The Heyl & Patterson Blog, or simply the H&P Blog as it is known on social media, has been posting articles regularly since 2010. At Heyl & Patterson, our goal is to educate and inform you about the latest developments in your industries. This forum has covered topics as varied as the industries we serve, from explaining the inner workings of conduction dryers to examining how a railway across Colombia could compete with the Panama Canal. As the author of this blog, I've never broken the fourth wall, but I'd like to thank all of our subscribers for following us, and if you haven't yet read the Heyl & Patterson Blog, this is a good time to start.
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Tags: Heyl & Patterson, barge unloaders, industrial dryers, torrefaction, process equipment, H&P Process Spotlight, calciners, sand, continuous barge unloader (cbu), oil sands, coal ash, tailing ponds, activated carbon, upgrades, dust collection, algae, biomass
The more efficient an oil sands operation is, the more profitable it can be. The crude by rail industry has become an important means of transporting oil within Canadian provinces, to the lower 48 states, and to Europe and Asia. Rail has become so vital because development of pipelines such as the Keystone XL have been delayed, and construction on pipelines for oversea exports is just getting under way.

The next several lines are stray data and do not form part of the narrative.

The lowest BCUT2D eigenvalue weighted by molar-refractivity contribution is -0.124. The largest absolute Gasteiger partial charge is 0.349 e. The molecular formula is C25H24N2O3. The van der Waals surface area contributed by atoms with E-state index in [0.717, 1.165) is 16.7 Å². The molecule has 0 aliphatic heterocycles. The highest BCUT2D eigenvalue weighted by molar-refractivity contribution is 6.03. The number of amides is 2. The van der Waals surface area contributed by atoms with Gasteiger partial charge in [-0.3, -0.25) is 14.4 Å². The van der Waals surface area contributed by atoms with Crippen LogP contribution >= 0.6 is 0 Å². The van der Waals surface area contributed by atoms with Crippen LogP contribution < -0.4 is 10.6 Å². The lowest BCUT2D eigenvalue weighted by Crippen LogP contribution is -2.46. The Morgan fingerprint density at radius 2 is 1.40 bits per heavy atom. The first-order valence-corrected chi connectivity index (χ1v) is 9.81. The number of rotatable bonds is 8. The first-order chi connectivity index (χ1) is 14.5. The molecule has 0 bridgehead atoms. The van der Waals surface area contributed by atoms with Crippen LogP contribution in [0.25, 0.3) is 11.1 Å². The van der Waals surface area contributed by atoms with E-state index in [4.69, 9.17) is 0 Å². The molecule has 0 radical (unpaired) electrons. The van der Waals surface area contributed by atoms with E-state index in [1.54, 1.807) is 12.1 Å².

Canada's oil sand deposits contain the world’s second largest oil resource, after Saudi Arabia. Surface mining can extract around 20% of the oil and currently covers about 342 square miles in the province of Alberta, roughly two-thirds the size of the city of Los Angeles. In their natural state, oil sands are loose particles that are a combination of clay, sand and water saturated with bitumen. Processing of this material fundamentally separates oil-bearing bitumen from the sand itself, and can also be referred to as bituminous sands.
A tailings pond is a temporary storage area for the leftover by-product materials from oil sands, shale gas and coal ash operations, and is often a discontinued mine pit that has been re-engineered with a dam and dyke system. The contents of the pond is a slurry, with large volumes of water, sand, clay, residual hydrocarbons, heavy metals, naphtha diluents and naphthenic acids, which are known as tailings. The various materials settle to different depths, but they can all be dredged and dried to reduce their volume and eliminate moisture.